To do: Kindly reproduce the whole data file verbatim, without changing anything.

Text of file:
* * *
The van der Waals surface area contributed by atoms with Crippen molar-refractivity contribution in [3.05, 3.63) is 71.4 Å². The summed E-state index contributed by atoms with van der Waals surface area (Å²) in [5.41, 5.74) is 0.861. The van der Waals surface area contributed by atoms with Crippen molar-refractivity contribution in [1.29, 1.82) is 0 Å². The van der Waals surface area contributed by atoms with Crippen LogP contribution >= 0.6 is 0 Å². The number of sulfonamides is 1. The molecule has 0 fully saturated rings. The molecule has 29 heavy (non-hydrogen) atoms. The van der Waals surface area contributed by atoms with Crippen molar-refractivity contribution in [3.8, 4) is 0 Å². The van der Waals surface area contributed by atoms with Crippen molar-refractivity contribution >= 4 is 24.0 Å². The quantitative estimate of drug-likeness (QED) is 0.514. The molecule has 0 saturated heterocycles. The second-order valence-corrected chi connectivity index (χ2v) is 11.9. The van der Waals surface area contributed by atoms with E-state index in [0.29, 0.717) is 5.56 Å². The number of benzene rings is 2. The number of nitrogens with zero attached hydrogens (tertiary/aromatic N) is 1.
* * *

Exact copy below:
The van der Waals surface area contributed by atoms with Crippen molar-refractivity contribution in [3.05, 3.63) is 71.4 Å². The summed E-state index contributed by atoms with van der Waals surface area (Å²) in [5.41, 5.74) is 0.861. The van der Waals surface area contributed by atoms with Crippen molar-refractivity contribution in [1.29, 1.82) is 0 Å². The van der Waals surface area contributed by atoms with Crippen LogP contribution >= 0.6 is 0 Å². The number of sulfonamides is 1. The molecule has 0 fully saturated rings. The molecule has 29 heavy (non-hydrogen) atoms. The van der Waals surface area contributed by atoms with Crippen molar-refractivity contribution in [3.8, 4) is 0 Å². The van der Waals surface area contributed by atoms with Crippen molar-refractivity contribution >= 4 is 24.0 Å². The quantitative estimate of drug-likeness (QED) is 0.514. The molecule has 0 saturated heterocycles. The second-order valence-corrected chi connectivity index (χ2v) is 11.9. The van der Waals surface area contributed by atoms with E-state index in [0.29, 0.717) is 5.56 Å². The number of benzene rings is 2. The number of nitrogens with zero attached hydrogens (tertiary/aromatic N) is 1.